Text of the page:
There are many tutorials out there on exploratory data analysis using Python’s popular Pandas library, but very few, if at all, use water data as examples to teach. This is the inspiration behind my post —to share some of the useful (often simple, one-liner) Pandas commands I have learnt that can give quick insights into water datasets.
The dataset used for this practice is a panel data of physio-chemical and microbiological water quality measurements of rivers in Bristol, UK from 1995 to 2016. A very rich dataset to dig into. 🙂
For all my practices, I’ll be using the Spyder programming platform which comes with the IPython console and useful library packages such as Pandas pre-installed.
Importing libraries and loading data
First, we need to import Pandas using
import pandas as pd where
pd is the conventionally accepted short form for Pandas. By defining the short form in the beginning of the program, we can access Pandas functions with ‘pd.some_command’ instead of writing ‘pandas.some_command‘.
The river water quality dataset is a csv file, thus, it is loaded in with the
read_csv() function, with the full path to access the locally stored dataset specified. In the code below, the loaded data is assigned to a variable I named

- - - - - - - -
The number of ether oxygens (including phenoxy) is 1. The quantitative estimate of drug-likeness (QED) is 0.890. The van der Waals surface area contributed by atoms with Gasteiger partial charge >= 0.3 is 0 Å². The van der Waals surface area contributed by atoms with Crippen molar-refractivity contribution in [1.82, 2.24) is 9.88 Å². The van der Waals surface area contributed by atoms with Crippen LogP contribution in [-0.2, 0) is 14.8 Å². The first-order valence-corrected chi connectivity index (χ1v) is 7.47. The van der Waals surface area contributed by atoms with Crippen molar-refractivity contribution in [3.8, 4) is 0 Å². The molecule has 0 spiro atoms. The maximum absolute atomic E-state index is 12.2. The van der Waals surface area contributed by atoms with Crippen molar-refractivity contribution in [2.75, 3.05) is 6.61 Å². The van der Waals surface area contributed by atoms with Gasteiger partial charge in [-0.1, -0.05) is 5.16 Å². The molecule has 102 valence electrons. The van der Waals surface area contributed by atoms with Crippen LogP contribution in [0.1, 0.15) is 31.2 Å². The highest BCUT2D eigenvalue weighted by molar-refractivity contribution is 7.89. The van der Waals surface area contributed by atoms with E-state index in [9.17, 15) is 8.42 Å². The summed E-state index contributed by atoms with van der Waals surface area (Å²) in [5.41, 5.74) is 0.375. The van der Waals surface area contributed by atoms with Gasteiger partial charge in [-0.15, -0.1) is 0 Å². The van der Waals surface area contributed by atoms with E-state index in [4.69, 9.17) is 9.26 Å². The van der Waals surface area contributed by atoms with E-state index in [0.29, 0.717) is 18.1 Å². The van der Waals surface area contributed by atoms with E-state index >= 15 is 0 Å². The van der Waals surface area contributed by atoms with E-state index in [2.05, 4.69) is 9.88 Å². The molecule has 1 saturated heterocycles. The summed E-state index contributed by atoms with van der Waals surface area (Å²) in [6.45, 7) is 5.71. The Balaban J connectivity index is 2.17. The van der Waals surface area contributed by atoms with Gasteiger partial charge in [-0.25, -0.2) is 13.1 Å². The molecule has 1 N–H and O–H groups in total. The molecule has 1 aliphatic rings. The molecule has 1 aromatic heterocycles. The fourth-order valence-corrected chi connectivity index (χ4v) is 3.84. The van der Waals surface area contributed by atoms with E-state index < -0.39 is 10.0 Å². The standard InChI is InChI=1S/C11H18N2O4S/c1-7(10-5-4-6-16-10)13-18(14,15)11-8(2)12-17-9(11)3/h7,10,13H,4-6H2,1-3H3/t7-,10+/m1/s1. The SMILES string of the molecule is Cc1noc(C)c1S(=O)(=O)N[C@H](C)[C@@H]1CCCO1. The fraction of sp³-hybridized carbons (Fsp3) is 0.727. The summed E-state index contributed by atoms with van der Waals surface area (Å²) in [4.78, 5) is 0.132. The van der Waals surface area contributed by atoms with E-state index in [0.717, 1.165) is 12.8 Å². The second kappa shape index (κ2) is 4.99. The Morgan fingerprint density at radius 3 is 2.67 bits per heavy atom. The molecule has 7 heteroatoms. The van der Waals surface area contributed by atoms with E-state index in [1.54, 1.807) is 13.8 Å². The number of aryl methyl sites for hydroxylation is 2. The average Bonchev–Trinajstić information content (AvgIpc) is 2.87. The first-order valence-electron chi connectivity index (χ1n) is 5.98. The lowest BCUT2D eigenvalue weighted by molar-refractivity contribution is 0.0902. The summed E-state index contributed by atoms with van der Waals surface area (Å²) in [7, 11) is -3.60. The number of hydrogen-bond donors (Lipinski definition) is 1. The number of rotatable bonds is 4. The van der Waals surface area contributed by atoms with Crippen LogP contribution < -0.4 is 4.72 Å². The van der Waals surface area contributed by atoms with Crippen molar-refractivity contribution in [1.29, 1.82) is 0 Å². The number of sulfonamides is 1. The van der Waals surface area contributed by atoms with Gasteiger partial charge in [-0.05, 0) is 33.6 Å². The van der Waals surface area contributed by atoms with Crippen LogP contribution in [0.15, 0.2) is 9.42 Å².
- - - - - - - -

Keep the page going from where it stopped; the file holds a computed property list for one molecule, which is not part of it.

If we type
bristol, we will get a snapshot of the data as the output, but it isn’t a pretty sight. There is not much useful information to glean from here, except that the ten earliest entries contain a lot of missing values (NaN). In Spyder’s IPython console, only 4 columns are displayed by default, with the middle section truncated. To increase the number of columns displayed, to say 20, we can use
Alternatively, we can get a quick feel of the dataset’s size with the
shape command. The output indicates that there are 4,372 rows and 19 columns.
What are these 19 columns, you might wonder. Well, we can find that out with
bristol.columns. From the output below, we see that the columns contain various water quality parameters such as pH, conductivity, turbidity, BOD, COD, as well as the sampling date and location of sample.
It is often also useful to know the data type of the columns as the kind of analyses you can perform depend on whether the column has numeric or string values. To check the data type, the